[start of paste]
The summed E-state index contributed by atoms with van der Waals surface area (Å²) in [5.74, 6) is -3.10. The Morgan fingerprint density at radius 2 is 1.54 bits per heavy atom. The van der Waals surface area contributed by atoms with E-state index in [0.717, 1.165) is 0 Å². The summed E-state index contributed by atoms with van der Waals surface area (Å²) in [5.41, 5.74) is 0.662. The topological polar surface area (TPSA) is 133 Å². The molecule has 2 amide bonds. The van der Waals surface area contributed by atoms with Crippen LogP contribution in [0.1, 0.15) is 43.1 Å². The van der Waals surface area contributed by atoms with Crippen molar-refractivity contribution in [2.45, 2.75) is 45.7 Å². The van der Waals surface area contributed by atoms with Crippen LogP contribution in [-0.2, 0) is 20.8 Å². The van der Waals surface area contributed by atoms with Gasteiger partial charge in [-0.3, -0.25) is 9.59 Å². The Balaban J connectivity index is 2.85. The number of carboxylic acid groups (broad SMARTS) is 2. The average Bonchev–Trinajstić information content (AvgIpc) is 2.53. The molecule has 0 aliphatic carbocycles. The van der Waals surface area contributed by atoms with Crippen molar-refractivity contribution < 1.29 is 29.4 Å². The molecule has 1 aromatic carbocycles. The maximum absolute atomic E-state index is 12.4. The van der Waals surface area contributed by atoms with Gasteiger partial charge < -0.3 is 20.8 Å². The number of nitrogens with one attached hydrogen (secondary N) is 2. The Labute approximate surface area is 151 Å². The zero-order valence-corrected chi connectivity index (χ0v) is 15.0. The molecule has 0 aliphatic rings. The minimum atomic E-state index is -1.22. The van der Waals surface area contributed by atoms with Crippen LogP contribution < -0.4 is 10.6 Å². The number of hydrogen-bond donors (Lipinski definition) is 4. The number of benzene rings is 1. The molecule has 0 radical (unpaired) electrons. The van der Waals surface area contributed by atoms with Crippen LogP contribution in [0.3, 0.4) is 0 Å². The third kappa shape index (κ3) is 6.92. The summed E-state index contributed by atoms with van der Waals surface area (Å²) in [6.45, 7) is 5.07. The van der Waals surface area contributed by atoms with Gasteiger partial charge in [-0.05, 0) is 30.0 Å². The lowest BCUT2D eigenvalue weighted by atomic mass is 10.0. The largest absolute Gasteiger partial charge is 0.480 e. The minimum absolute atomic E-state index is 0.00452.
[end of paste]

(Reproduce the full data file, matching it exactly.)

The summed E-state index contributed by atoms with van der Waals surface area (Å²) in [5.74, 6) is -3.10. The Morgan fingerprint density at radius 2 is 1.54 bits per heavy atom. The van der Waals surface area contributed by atoms with E-state index in [0.717, 1.165) is 0 Å². The summed E-state index contributed by atoms with van der Waals surface area (Å²) in [5.41, 5.74) is 0.662. The topological polar surface area (TPSA) is 133 Å². The molecule has 2 amide bonds. The van der Waals surface area contributed by atoms with Crippen LogP contribution in [0.1, 0.15) is 43.1 Å². The van der Waals surface area contributed by atoms with Crippen molar-refractivity contribution in [2.45, 2.75) is 45.7 Å². The van der Waals surface area contributed by atoms with Crippen LogP contribution in [-0.2, 0) is 20.8 Å². The van der Waals surface area contributed by atoms with Gasteiger partial charge in [-0.3, -0.25) is 9.59 Å². The Balaban J connectivity index is 2.85. The number of carboxylic acid groups (broad SMARTS) is 2. The average Bonchev–Trinajstić information content (AvgIpc) is 2.53. The molecule has 0 aliphatic carbocycles. The van der Waals surface area contributed by atoms with Crippen molar-refractivity contribution < 1.29 is 29.4 Å². The molecule has 1 aromatic carbocycles. The maximum absolute atomic E-state index is 12.4. The van der Waals surface area contributed by atoms with Gasteiger partial charge < -0.3 is 20.8 Å². The number of nitrogens with one attached hydrogen (secondary N) is 2. The Labute approximate surface area is 151 Å². The zero-order valence-corrected chi connectivity index (χ0v) is 15.0. The molecule has 0 aliphatic rings. The minimum atomic E-state index is -1.22. The van der Waals surface area contributed by atoms with Crippen LogP contribution < -0.4 is 10.6 Å². The number of hydrogen-bond donors (Lipinski definition) is 4. The number of benzene rings is 1. The molecule has 0 radical (unpaired) electrons. The van der Waals surface area contributed by atoms with Crippen LogP contribution in [0.3, 0.4) is 0 Å². The third kappa shape index (κ3) is 6.92. The summed E-state index contributed by atoms with van der Waals surface area (Å²) in [6.45, 7) is 5.07. The van der Waals surface area contributed by atoms with Gasteiger partial charge in [-0.05, 0) is 30.0 Å². The lowest BCUT2D eigenvalue weighted by atomic mass is 10.0. The largest absolute Gasteiger partial charge is 0.480 e. The minimum absolute atomic E-state index is 0.00452.